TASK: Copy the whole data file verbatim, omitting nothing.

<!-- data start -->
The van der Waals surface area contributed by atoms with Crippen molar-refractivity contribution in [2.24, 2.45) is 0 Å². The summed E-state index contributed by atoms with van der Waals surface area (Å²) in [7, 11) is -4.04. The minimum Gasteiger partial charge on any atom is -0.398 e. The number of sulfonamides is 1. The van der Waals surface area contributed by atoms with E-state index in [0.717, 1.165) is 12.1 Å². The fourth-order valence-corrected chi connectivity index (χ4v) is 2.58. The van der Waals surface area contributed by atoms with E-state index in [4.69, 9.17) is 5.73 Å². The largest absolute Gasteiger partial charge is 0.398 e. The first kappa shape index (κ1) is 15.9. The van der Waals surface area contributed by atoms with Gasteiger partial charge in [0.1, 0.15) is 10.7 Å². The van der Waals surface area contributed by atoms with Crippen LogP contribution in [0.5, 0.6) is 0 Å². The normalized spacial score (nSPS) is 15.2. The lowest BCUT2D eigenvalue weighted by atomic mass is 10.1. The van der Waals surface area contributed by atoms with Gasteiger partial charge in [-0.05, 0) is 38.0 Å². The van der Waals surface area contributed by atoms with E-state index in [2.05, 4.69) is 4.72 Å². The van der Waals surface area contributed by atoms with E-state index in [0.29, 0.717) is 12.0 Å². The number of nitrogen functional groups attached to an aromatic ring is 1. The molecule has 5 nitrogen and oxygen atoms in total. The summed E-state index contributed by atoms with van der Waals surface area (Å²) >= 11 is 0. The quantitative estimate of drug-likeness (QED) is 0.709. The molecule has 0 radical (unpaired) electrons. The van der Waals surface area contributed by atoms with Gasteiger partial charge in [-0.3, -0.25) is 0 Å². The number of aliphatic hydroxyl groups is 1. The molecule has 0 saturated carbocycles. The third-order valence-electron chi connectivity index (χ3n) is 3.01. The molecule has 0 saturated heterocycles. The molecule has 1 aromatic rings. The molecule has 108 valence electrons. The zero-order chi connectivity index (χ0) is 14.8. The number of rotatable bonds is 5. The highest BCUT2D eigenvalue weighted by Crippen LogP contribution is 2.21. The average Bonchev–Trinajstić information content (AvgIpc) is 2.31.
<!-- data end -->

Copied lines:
The van der Waals surface area contributed by atoms with Crippen molar-refractivity contribution in [2.24, 2.45) is 0 Å². The summed E-state index contributed by atoms with van der Waals surface area (Å²) in [7, 11) is -4.04. The minimum Gasteiger partial charge on any atom is -0.398 e. The number of sulfonamides is 1. The van der Waals surface area contributed by atoms with E-state index in [0.717, 1.165) is 12.1 Å². The fourth-order valence-corrected chi connectivity index (χ4v) is 2.58. The van der Waals surface area contributed by atoms with E-state index in [4.69, 9.17) is 5.73 Å². The largest absolute Gasteiger partial charge is 0.398 e. The first kappa shape index (κ1) is 15.9. The van der Waals surface area contributed by atoms with Gasteiger partial charge in [0.1, 0.15) is 10.7 Å². The van der Waals surface area contributed by atoms with Crippen LogP contribution in [0.5, 0.6) is 0 Å². The normalized spacial score (nSPS) is 15.2. The lowest BCUT2D eigenvalue weighted by atomic mass is 10.1. The van der Waals surface area contributed by atoms with Gasteiger partial charge in [-0.05, 0) is 38.0 Å². The van der Waals surface area contributed by atoms with E-state index in [2.05, 4.69) is 4.72 Å². The van der Waals surface area contributed by atoms with E-state index in [0.29, 0.717) is 12.0 Å². The number of nitrogen functional groups attached to an aromatic ring is 1. The molecule has 5 nitrogen and oxygen atoms in total. The summed E-state index contributed by atoms with van der Waals surface area (Å²) >= 11 is 0. The quantitative estimate of drug-likeness (QED) is 0.709. The molecule has 0 radical (unpaired) electrons. The van der Waals surface area contributed by atoms with Gasteiger partial charge in [-0.3, -0.25) is 0 Å². The number of aliphatic hydroxyl groups is 1. The molecule has 0 saturated carbocycles. The third-order valence-electron chi connectivity index (χ3n) is 3.01. The molecule has 0 saturated heterocycles. The molecule has 1 aromatic rings. The molecule has 108 valence electrons. The zero-order chi connectivity index (χ0) is 14.8. The number of rotatable bonds is 5. The highest BCUT2D eigenvalue weighted by Crippen LogP contribution is 2.21. The average Bonchev–Trinajstić information content (AvgIpc) is 2.31.